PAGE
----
Part II. 1. For Amgrow Farms, let's buy them a new combine. The combine is going to help with the annual harvest. The existing equipment is a lemon, and breaks down too often. So Amgrow wants to get a replacement, but in the process of doing so the company wants to improve productivity. So there are two major goals with this purchase -- to improve productivity and to replace old machinery.

2. In the acquisition, the major decision needs to be between brands. There are a number of factors that need to be taken into consideration. Certainly the specs are important if increasing productivity in key. But perhaps the maintenance record is the most important. Down time for a critical piece of machinery is something that creates a bottleneck in production. For a farm where the outputs are perishable and could suffer from delays that create exposure to adverse weather conditions, the loss of a key piece of machinery could be a major problem. Indeed, if we consider the financials from 2010, machinery issues could be part of the problem -- reduced revenues from lost production, and higher inventories as the result of lower quality levels. In addition, maintenance costs money so arguably this is the most important factor when deciding to purchase a new combine.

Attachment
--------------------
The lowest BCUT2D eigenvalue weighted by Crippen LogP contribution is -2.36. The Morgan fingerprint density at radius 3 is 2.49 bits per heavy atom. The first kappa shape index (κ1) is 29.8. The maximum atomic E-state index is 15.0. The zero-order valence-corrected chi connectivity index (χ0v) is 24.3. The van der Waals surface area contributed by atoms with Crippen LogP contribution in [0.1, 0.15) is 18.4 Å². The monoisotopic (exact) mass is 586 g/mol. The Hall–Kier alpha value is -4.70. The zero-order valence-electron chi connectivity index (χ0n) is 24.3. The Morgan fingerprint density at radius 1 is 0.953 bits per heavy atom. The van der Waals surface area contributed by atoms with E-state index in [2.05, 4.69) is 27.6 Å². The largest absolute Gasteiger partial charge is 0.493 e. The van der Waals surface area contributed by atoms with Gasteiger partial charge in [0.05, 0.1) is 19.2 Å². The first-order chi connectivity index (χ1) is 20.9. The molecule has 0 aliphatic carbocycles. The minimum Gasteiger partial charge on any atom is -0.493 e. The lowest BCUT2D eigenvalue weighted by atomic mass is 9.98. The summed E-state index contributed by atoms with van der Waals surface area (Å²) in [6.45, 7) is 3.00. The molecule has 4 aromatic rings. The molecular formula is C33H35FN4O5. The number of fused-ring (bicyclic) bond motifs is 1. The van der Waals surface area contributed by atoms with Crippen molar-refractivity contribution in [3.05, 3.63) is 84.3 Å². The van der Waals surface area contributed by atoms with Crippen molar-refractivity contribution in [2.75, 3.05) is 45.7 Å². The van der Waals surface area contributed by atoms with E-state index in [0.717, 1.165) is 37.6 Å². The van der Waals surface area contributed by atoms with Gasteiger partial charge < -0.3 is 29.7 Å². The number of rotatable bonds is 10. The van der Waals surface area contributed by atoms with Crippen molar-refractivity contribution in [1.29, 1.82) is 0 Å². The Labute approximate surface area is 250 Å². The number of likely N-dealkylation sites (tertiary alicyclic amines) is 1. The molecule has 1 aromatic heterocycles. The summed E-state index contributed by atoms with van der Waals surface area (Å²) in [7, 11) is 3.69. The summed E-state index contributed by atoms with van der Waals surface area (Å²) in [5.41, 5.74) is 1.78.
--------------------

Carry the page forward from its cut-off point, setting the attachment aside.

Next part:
Financing this purchase is another issue. Most manufacturers will have financing options available and interest rates right now are very low. There are other options, however, including bank debts. Amgrow has some cash, but probably not enough to pay down the $50,000 current debt repayment, buy a combine and also have sufficient working capital. Amgrow is too small to issue equity publicly. Thus, debt is the only viable option and the company needs to look at the interest rate and repayment terms on financing from the manufacturer/wholesaler and a bank loan.